Hi Claire,
    Good stuff on the present perfect. It might be worth mentioning that the impact of a past event on the present is also important. eg.
    1.Shakespeare wrote many plays. ( not ‘has written’)
    2. J.K. Rowling has written a new Harry Potter book. ( not ‘wrote’ )

    • Hi Paul, Yes, I know exactly what you mean. We definitely need to include this in our presentations/ explanations of the present perfect. I would do this by getting the learners to talk about (recent) developments in their companies and things that have recently been in the news. I like your examples with Shakespeare and J.K. Rowling though. Best, Claire.

  5. tettyherawati

    Hi , Claire….I like the way how you teach Simple Present Perfect is very good.I’ ll try next time to my students.when I teach Tenses I give formula S+have/has+V3+…Thanks!

  6. Hi, your examples make the point very clear, thanks for sharing.
    It is true that the Present Perfect is used in Spain, but not in all other Spanish speaking countries. I have taught the Present Perfect to French, Italian and people from Latin American countries, and they all have a different type of mental construction of the grammar aspect involved. For example, my Spanish students tend to overuse the Present Perfect, while the other ones don´t find the need to use it unless they are guided to it with a question, for example.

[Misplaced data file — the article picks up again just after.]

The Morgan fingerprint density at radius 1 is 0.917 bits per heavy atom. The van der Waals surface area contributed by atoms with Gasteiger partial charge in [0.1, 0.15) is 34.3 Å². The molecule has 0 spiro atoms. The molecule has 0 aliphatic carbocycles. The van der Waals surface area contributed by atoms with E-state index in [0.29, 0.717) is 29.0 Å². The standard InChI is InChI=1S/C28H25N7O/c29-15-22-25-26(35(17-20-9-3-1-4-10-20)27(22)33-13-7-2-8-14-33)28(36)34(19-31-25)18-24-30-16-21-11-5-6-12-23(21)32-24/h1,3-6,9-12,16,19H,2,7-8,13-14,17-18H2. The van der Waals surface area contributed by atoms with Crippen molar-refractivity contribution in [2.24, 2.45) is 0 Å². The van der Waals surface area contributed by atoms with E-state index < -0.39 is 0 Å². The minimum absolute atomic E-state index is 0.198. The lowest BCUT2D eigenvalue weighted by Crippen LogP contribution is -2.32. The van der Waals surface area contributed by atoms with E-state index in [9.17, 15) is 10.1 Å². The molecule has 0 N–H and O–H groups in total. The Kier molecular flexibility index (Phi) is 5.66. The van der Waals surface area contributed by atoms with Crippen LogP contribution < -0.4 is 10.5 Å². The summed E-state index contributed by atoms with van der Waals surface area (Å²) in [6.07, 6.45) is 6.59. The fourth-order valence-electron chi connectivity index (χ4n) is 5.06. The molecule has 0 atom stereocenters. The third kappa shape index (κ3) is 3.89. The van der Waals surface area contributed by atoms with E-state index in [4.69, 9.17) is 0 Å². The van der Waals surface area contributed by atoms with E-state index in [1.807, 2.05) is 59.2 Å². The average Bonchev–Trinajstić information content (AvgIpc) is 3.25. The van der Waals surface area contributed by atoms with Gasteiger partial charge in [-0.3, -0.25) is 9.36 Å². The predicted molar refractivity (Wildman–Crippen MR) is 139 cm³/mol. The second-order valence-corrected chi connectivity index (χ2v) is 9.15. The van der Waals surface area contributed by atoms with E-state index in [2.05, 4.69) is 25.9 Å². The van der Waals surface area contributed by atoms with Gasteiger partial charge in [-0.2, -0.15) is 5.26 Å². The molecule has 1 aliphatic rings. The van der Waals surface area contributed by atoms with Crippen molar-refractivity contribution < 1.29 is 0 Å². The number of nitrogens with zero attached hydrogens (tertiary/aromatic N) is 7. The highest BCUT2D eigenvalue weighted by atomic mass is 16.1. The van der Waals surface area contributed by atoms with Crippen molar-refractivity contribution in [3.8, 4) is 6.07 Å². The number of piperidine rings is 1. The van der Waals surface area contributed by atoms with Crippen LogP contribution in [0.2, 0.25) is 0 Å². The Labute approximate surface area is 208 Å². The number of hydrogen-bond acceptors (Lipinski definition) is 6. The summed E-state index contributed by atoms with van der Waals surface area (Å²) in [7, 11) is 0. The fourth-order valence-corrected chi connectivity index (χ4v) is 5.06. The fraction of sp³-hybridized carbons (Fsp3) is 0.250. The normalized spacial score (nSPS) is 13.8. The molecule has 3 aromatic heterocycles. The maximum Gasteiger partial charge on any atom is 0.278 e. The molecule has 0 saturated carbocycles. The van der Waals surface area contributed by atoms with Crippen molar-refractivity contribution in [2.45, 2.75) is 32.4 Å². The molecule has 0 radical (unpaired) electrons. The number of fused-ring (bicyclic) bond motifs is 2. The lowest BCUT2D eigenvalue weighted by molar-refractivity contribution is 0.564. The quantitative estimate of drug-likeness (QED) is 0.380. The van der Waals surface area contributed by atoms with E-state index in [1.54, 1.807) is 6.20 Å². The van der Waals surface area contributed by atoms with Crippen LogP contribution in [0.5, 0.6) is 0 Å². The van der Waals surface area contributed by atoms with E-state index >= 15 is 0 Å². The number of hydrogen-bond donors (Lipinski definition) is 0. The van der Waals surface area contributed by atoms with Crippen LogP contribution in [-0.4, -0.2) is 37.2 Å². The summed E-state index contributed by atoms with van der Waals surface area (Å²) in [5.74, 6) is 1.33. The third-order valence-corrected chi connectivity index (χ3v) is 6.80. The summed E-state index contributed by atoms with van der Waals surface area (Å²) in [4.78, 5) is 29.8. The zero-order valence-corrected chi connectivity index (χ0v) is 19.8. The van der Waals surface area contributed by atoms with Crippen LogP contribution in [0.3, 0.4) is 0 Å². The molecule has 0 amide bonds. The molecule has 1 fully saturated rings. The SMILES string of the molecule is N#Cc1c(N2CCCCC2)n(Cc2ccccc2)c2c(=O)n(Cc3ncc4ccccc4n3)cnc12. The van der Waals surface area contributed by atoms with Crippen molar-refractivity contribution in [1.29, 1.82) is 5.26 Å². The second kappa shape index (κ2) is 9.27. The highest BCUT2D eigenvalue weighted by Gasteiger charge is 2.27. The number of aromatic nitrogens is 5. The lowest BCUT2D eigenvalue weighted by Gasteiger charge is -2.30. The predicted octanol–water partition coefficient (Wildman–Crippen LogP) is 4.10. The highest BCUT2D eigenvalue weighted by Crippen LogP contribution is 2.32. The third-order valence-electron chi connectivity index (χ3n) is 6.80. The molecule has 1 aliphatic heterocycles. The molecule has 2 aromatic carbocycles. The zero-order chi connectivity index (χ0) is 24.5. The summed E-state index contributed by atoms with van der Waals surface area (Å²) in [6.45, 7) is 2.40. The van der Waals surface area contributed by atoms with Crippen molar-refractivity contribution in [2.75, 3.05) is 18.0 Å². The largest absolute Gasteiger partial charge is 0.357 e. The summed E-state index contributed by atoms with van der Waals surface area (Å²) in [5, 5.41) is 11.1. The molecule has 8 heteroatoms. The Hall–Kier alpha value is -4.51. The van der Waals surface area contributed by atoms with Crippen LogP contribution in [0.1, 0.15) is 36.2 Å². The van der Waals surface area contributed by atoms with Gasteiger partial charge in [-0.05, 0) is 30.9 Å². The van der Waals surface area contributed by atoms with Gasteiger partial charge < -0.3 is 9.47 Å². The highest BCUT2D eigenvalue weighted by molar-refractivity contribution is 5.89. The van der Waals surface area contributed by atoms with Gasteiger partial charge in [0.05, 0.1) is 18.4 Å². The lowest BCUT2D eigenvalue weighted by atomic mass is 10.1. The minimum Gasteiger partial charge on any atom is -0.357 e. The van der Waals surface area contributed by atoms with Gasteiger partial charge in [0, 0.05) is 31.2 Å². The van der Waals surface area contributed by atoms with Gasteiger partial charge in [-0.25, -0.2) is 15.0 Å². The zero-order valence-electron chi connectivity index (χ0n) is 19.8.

Just some thoughts,.

    • Hi Fabiana,
      Thanks for your comment, I´m glad to hear you like the post. I know what you mean about students over-using the present perfect. Some of my German-speaking students do that too when the tense they want to use is actually the past simple, since you construct the equivalent of the past simple in German using have/ has and the past form of the verb. Then when they need to use the present perfect they have to be guided to do so. I guess raising awareness about when to use the present perfect and also when not to use is the only thing we can do!
      Best regards, Claire

  7. Hi Claire, I am a new teacher in united Arab emirates. And was completely baffled by the perfect! It’s the first time I’m teaching it, and you lesson plan has really helped clarify how to teach it. Thanks so much!!
    Emily 🙂

    • Hi Emily,
      You´re welcome, I´m glad you found my ideas useful. I was also baffled by the present perfect when I was a new teacher. It has taken me a long time to get my head around it and figure out how to present it so my learners get it too. Another good idea, especially if you have visual learners, is to show them pictures of people who have clearly just finished doing something, or something has just happened to them: e.g. they´re wet, they´re sweating, they look stressed out, and ask the learners to speculate about what has happened to them or what have they just done. This should reinforce the usage of the present perfect for talking about things which happened in the past, but have visible effects in the present.

      You might also find Jamie Keddie´s lesson “The English Tenses” useful, I know I do. Here´s the link:


  8. I really like itt that you focused on introducing learners to the present perfect for the first time. I’m a teacher trainee and my teacher always tells me that you should go out from the mindset that the students know nothing (yet)!

    I also have a question. When you teach a tense, would you opt for making a scheme for the students to give them afterwards so that their scheme to study from is correct and they can follow during your explanation or would you tell them to follow carefully and copy the scheme afterwards so that they remember more from copying it instead of it being given to them?

    Kind regards,